50 Shades of Graduation

Warnings: The Fifty Shades series is extremely sexually explicit and involves BDSM. Because of that, and because they are not exactly well-researched or high-quality literature, I will mention things such as abuse, rape, rape culture, male dominance, sexism, relationship violence, and consensual BDSM. Also, the books began as Twilight fanfic, so I will be mentioning Twilight (which is a major squick for a lot of people just by itself).

Welcome to another installment of 50 Shades of the Worst Book I’ve Ever Read.  In today’s episode, Ana graduates.

Before the ceremony, Kate asks Ana about her date with Christian.  I think the response Ana doesn’t share with Kate is pretty telling:

What can I say? His HIV status is clear, he’s heavily into role play, wants me to obey his every command, he hurt someone he tied to his bedroom ceiling, and he wanted to fuck me in the private dining room. Would that be a good summary?

The only thing she can find that’s “safe” to tell Kate is that Christian doesn’t approve of her car and that he’s fussy about food.  Ana, honey, listen to yourself.  If you are afraid to tell your roommate/best friend about what really happened on your date, then you have good reason to be concerned.

Ana goes on to compare this relationship to a job offer, saying it’s not how she imagined her first romance.  Newsflash: That’s because it isn’t a romance.  She acknowledges this, but says she wants more.  She doesn’t want to “jeopardize” what he’s offered (seriously, what has he offered? Looks to me like he’s getting all the good stuff and she’s getting all the crap, except for her impossibly perfect orgasms).

This next sentence makes me want to scream.

—deep down, it’s the canes and whips that put me off.

Right.  Not the fact that he wants to control how you eat, what you wear, what kind of car you drive, your electronic communication, and what you can and cannot tell your friends about your relationship.  No, instead, Ana’s worried about her low tolerance for pain.  That is, until her damned inner goddess turns cheerleader on her and reminds her that she would just be living out the erotic dream she had about it.  Because the dream-version would be just like the real thing, of course.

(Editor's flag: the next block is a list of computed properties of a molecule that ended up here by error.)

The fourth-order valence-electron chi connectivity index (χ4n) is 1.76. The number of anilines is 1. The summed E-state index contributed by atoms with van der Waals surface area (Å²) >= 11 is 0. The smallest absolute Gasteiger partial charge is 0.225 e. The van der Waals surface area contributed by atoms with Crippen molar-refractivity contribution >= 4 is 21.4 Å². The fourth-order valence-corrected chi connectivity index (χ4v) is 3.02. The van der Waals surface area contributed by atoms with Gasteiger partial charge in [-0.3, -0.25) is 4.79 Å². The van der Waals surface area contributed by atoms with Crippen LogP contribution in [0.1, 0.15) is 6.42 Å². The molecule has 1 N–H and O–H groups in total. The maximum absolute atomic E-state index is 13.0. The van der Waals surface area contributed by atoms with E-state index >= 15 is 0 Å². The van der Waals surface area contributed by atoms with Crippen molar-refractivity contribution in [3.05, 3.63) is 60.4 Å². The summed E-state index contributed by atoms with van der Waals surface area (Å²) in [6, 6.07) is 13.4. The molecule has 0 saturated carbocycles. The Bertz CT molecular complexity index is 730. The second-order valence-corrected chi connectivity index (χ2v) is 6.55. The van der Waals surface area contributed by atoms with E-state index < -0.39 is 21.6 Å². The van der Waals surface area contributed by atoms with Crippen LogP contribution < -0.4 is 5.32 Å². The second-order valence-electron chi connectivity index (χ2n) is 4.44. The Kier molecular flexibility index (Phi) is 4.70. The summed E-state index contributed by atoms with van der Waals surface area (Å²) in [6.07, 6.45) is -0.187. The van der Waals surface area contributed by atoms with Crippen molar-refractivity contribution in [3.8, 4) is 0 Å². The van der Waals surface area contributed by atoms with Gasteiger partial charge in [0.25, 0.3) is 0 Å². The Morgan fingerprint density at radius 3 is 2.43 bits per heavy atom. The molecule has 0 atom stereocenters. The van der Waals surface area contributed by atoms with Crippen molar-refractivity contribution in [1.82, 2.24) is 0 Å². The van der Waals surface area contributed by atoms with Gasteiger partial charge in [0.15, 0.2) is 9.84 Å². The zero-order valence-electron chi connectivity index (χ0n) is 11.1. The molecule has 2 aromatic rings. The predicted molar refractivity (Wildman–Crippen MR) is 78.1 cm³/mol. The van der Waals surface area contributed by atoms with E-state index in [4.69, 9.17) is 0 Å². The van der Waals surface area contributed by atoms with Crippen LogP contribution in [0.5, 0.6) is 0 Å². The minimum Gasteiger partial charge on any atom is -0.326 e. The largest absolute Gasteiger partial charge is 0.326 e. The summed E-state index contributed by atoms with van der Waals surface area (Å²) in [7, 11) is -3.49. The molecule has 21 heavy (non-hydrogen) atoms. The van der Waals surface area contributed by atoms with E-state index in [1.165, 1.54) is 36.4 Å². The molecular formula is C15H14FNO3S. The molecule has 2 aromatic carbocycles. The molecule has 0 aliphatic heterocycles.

Whatever.  Kate leaves, Ray shows up.  Several pages of stupid ensue.  First Ana complains that he’s too observant, then she says she loves him because he’s said he’s proud of her.  Ana is driving me nuts with her back-and-forth on all the people in her life.  Does she love them or hate them?  I can’t tell at this point.

The description of the graduation ceremony is about as long and dull as an actual graduation ceremony.  I don’t blame Ana for being distracted all throughout.  At least we don’t have a transcript of the speeches in their entirety.  We’re forced to sit through Ana’s internal monologue the whole time, though, and I’m not sure that’s much better.  It just gives one more opportunity for us to understand how comparatively unattractive Ana is.  Are we supposed to feel sorry for her, or think it makes her “relationship” with Christian that much more awesome?